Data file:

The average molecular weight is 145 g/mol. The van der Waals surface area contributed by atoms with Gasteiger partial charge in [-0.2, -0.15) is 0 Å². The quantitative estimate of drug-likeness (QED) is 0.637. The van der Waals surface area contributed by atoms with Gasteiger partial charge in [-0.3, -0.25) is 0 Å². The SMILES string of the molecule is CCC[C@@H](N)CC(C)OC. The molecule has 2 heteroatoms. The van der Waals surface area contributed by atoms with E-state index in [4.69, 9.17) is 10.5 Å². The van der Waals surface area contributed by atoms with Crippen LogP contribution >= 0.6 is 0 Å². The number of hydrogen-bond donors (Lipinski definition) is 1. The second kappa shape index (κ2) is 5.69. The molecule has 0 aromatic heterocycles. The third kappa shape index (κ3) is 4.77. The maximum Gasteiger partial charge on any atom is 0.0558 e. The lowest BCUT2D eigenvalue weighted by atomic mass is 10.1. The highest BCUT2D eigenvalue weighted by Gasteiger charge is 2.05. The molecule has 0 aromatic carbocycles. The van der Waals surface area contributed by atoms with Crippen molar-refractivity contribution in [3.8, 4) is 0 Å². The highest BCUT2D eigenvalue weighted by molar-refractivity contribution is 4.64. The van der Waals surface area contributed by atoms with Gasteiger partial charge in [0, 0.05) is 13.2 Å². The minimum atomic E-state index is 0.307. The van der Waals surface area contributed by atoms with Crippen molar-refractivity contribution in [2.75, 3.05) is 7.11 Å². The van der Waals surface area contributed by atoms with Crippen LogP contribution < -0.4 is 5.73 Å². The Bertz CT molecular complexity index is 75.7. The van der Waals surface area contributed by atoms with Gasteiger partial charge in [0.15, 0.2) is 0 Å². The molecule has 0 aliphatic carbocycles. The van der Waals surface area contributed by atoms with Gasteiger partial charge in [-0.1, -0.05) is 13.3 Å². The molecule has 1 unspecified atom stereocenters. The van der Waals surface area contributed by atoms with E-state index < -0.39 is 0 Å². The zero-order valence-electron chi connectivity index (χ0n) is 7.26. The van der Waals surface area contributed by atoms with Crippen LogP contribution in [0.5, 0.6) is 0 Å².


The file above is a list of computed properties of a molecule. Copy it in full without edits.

The average molecular weight is 145 g/mol. The van der Waals surface area contributed by atoms with Gasteiger partial charge in [-0.2, -0.15) is 0 Å². The quantitative estimate of drug-likeness (QED) is 0.637. The van der Waals surface area contributed by atoms with Gasteiger partial charge in [-0.3, -0.25) is 0 Å². The SMILES string of the molecule is CCC[C@@H](N)CC(C)OC. The molecule has 2 heteroatoms. The van der Waals surface area contributed by atoms with E-state index in [4.69, 9.17) is 10.5 Å². The van der Waals surface area contributed by atoms with Crippen LogP contribution >= 0.6 is 0 Å². The number of hydrogen-bond donors (Lipinski definition) is 1. The second kappa shape index (κ2) is 5.69. The molecule has 0 aromatic heterocycles. The third kappa shape index (κ3) is 4.77. The maximum Gasteiger partial charge on any atom is 0.0558 e. The lowest BCUT2D eigenvalue weighted by atomic mass is 10.1. The highest BCUT2D eigenvalue weighted by Gasteiger charge is 2.05. The molecule has 0 aromatic carbocycles. The van der Waals surface area contributed by atoms with Crippen molar-refractivity contribution in [3.8, 4) is 0 Å². The highest BCUT2D eigenvalue weighted by molar-refractivity contribution is 4.64. The van der Waals surface area contributed by atoms with Gasteiger partial charge in [0, 0.05) is 13.2 Å². The minimum atomic E-state index is 0.307. The van der Waals surface area contributed by atoms with Crippen molar-refractivity contribution in [2.75, 3.05) is 7.11 Å². The van der Waals surface area contributed by atoms with Crippen LogP contribution < -0.4 is 5.73 Å². The Bertz CT molecular complexity index is 75.7. The van der Waals surface area contributed by atoms with Gasteiger partial charge in [0.15, 0.2) is 0 Å². The molecule has 0 aliphatic carbocycles. The van der Waals surface area contributed by atoms with Gasteiger partial charge in [-0.1, -0.05) is 13.3 Å². The molecule has 1 unspecified atom stereocenters. The van der Waals surface area contributed by atoms with E-state index < -0.39 is 0 Å². The zero-order valence-electron chi connectivity index (χ0n) is 7.26. The van der Waals surface area contributed by atoms with Crippen LogP contribution in [0.5, 0.6) is 0 Å².